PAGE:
Impact

The outcome of our rich design technology curriculum will be children who are able to take risks, who are resilient and reflective, and are able to consider the impact that design and designers have had on our world.

They will use their creativity, resourcefulness and imagination to explore the past, present and future of design. The subject also assists children to practice the skill of working collaboratively including delegation and shared leadership. Carefully planned and resourced units of learning will allow pupils at Thomas Jones to immerse themselves in these inspiring, rigorous and practical experiences.

Early Years Foundation Stage (EYFS)

In the Early Years Foundation Stage, children are actively encouraged to explore their practical ‘making’ and design skills through a combination of child-led and adult-directed activities. These include sewing and weaving, junk-modelling, building using construction kits (for example, Lego, Duplo and K-Nex), cookery, baking and other aspects of creative play through one of the 7 areas of learning; ‘Expressive arts and design’. In this area children develop their imagination, creativity and their ability to use media and materials. Children do this in a range of ways including singing songs and making music, dancing, playing with colours, textures and designs. This emerging knowledge and understanding can be used to explore crucial early design and making skills. By the time children are in Reception, they will be increasingly able to use what they have learnt to independently explore their own practical and creative design ideas, including making for a purpose or for a particular person.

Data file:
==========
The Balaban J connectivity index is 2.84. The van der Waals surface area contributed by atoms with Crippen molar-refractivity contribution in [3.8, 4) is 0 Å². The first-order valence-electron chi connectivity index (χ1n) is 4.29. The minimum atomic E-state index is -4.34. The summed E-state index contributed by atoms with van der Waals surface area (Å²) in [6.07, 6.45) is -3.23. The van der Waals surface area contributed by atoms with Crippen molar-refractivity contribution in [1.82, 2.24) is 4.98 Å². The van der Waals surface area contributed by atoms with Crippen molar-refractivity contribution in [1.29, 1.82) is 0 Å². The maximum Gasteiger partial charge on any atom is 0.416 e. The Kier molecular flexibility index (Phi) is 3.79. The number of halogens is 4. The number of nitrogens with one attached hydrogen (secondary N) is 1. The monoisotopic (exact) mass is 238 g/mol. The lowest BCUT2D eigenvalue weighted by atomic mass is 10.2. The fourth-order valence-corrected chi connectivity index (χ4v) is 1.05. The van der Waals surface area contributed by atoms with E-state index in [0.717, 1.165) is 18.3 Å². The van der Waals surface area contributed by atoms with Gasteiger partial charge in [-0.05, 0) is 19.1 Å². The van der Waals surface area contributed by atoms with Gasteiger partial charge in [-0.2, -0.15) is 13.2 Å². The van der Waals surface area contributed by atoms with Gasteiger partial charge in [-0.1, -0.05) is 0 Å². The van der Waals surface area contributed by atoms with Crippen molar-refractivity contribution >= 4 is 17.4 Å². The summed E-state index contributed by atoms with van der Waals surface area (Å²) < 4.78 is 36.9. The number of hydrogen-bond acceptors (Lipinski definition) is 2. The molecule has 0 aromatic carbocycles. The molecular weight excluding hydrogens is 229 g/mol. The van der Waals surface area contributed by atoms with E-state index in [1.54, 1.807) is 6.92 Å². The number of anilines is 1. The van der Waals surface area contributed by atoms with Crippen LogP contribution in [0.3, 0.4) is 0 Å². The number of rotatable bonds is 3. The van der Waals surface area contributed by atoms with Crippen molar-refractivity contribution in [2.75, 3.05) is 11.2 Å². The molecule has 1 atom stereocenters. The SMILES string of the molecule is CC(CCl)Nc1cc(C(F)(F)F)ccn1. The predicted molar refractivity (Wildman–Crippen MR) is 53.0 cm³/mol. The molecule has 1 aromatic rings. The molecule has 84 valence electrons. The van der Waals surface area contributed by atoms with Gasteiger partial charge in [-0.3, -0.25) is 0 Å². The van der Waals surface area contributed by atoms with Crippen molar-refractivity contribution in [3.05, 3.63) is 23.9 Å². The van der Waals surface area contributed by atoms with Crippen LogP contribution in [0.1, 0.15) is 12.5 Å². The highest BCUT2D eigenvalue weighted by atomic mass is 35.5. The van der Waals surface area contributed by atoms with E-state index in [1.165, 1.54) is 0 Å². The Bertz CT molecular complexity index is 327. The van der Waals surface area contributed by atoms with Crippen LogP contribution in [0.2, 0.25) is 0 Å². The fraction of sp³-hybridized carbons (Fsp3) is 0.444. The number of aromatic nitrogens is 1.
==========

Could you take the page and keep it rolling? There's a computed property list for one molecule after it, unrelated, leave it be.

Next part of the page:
The early learning goals in the EYFS aim to guide children in their exploration and experimentation of materials, tools, colours and textures. Through this, they can begin to attribute meaning to the models and designs they make.

Key Stage 1

In Years 1 and 2, children begin to design for a given purpose, or for a specified person or group of people – the user. Children learn to use their knowledge of existing products to help inspire their own designs, and be will introduced to some key designers and products through time. They will be introduced to the ‘design cycle’, and will start to communicate their ideas through talking and drawing. They will be supported in using simple design criteria to develop these ideas. Children will begin to say how their products will work, and how they will make them suitable for their users.

At Thomas Jones, Key Stage 1 pupils learn core foundation skills across the key areas of cookery, construction and textiles, for example: threading a needle, basic sewing stitches, cutting and joining materials, strengthening basic structures, and measuring and cutting ingredients. How to be safe and hygienic whilst using specific tools will be taught and revisited consistently throughout all units.